* * * * * * *

Who Will Sing a Lullaby?
Written by Dee Lillegard
Illustrated by Dan Yaccarino
Published by Knopf Books
for Young Readers
September 2007

You know you know Dan Yaccarino’s art. He is not only a children’s book illustrator with an easily-distinguishable, sleek-‘n’-retro style, but his art work can be seen on the covers of such publications as The New York Times and Business Week, and he created the TV show “Oswald” for Nickelodeon. In Lillegard’s story, what Kirkus Reviews calls “a sumptuous bedtime read,” we meet a baby who can’t sleep for crying (with the refrain, “‘Listen to that baby cry!’ the birds around the cradle sigh. ‘Who will sing a lullaby?'”), and a group of birds in his vicinity gets a turn at trying to soothe the wee ones to sleep. Each bird fails, but in the end the Nightingale gets a chance to lull the child to sleep and succeeds smashingly (“As Nightingale sings, / gentle wings / rock the cradle in soft moonbeams. / Baby Baby / dreams sweet dreams”). The gentle, rhyming text flows smoothly, and the art work darn-near radiates with beautiful, intense colors (note the eye-popping night-sky hue and bold orange of the cover). Kudos to which ever editor paired Yaccarino, a master of line and form (he creates Every Baby in this title with just a few quick lines), with Lillegard in this soothing, tender new bed-time keeper.

* * * * * * *

Hedgehog, Pig, and the Sweet Little Friend
Written and illustrated by Lena Anderson
Translated by Joan Sandin
Published by R & S Books
(Farrar, Straus, and Giroux)
September 2007

If reading about Kane/Miller above really blew your hair back, then you might like to know about R & S Books as well. “R & S” stands for Rabén & Sjögren, the leading publisher in Sweden of books for children and young people. Farrar Straus & Giroux Books for Young Readers distributes some of their titles here in the States. So, here we have then a first U.S. edition of this title, originally published in Sweden in 2006. And just in time for Valentine’s Day. A young pig (who lives in a world Anderson populates with not a shred of bias — hey, there are elephants, pigs, hedgehogs, and humans, you’ll notice on a few spreads) mysteriously appears at Hedgehog’s home, and she, along with her buddy Pig, who’s dropped in for a visit, do what they can to reunite the young pig with her mother. The story may not be sure what it wants to be about, primarily — a lost child reunited with her mother (handled with aplomb by Anderson and never too frightening) or a pig who falls in love (“Fia’s the sweet I love best!” Hedgehog’s friend exclaims at the book’s close, all starry-eyed)? But, no matter, because it still works. Other illustrators would do well to take note: One can learn from Anderson how to make one’s spreads cozy, comfy, soft, and so entirely welcoming that you want to inhabit the book’s world. And it’s written in such a well-metered, mellifluous, easy-going verse that I hardly noticed it was written in rhyme. Though it’s loaded with the type of good ol’-fashioned nail-biting drama that instantly hooks preschoolers, this book couldn’t be sweeter — and I’m talking beyond the one hundred sweet-smelling rolls which figure prominently in the book’s finale. Mmm. One-hundred sweet-smelling rolls.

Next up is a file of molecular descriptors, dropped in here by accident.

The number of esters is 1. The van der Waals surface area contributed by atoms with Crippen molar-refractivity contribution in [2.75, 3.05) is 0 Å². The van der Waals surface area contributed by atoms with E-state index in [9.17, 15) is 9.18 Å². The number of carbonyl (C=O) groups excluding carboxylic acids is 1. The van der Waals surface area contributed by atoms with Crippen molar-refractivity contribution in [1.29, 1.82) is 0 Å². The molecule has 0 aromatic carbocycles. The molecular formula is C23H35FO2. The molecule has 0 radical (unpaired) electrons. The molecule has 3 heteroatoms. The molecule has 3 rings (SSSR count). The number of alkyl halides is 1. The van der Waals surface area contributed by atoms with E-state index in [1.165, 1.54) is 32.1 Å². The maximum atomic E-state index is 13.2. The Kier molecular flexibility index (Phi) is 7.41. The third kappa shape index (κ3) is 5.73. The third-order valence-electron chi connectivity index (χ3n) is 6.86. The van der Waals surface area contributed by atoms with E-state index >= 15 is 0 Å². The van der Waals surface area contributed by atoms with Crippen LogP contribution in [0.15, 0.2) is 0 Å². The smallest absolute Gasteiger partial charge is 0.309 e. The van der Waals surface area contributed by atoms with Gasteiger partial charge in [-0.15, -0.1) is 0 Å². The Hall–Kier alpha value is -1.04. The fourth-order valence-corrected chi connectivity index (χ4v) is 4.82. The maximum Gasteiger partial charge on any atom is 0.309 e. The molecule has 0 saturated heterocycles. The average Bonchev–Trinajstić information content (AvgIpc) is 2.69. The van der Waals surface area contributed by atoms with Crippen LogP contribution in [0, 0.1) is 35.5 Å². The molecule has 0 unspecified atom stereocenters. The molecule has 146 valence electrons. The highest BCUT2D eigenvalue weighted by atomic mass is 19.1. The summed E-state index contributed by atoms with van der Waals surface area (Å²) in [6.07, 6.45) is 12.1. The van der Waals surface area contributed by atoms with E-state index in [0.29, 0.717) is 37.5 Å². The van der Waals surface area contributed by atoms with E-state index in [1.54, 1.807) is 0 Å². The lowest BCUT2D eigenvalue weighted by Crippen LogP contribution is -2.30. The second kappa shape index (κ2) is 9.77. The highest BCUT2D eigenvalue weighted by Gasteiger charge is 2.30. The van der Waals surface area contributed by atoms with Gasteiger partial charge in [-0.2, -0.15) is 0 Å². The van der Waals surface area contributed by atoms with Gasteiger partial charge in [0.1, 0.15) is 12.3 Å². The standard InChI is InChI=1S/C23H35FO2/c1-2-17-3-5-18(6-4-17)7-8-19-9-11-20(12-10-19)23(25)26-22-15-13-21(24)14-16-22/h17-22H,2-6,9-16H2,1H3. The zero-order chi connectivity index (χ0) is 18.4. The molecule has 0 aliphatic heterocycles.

* * * * * * *

Ruthie and the
(Not So) Teeny Tiny Lie

Written and illustrated by Laura Rankin
Published by Bloomsbury Children’s Books
June 2007

Oh my oh my. This book is tiiiiiight, y’all, as the young’uns say today. For serious, I think this is one of the best picture books I saw all last year, and I’ve heard not a whit about it, for shame. This is a riveting school-yard drama if ever there were one: The diminutive Ruthie, a young school-girl fox, loves LOVES LOVES teeny tiny things. Finding a tiny camera on the playground one day — which belongs to another student, unbeknownst to her — she claims it for her own. When said student, Martin, tries to get it back, she flat-out lies (gasp!) that it’s her camera after all. She can hardly stand to part with the tiny little treasure. There are no complicated, somersault plot turns here — Ruthie feels physically ill from guilt about her lie and eventually ‘fesses up after talkin’ to the folks and lots of tears — but just watch the faces of preschoolers when you read this emotional, but never manipulative, roller-coaster ride of a psychosocial drama. Rankin, best known for her ASL alphabet book, The Handmade Alphabet, brings Ruthie’s inner sturm-und-drang to life with her finely-sketched pencil-and-acrylic illustrations.

* * * * * * *

When Randolph
Turned Rotten

Written and illustrated by
Charise Mericle Harper
Published by Knopf Books
for Young Readers
November 2007

How could I not make that cover huge enough for you to see how great it is? Make room for one more riveting domestic drama, which the youngest of preschoolers so totally needs to navigate their emotional lives. Ruthie’s not the only creature to be eaten away with envy: Randolph, best buds with Ava, does not get invited to an all-girl sleepover thrown by Ava’s cousin. The jealousy turns “Best Friend Randolph” into “Nasty Randolph” by changing his insides from “very-best-friend insides” to “horrible, rotten, awful, and icky” ones. Telling Ava he’s a sleepover expert, he helps her pack in ways that rather distracted me as a reader in all their extreme oddness. In the end, though, his plan backfires, as the logs he placed in her suitcase and the bizarre way in which he dressed her actually aid the sleepover gang, suddenly faced with a dilemma. And the entire time Ava’s gone, he’s plagued with guilt anyway and apologizes upon her return. It’s a sensitive look at jealousy and guilt, but never too heavy-handed and laced with refreshing moments of humor. Comic books fans will be pleased, as Harper illustrates it in (mostly) panels with dialogue balloons.

* * * * * * *

Smelly Bill
Written and illustrated by
Daniel Postgate
Published by North-South Books
March 2007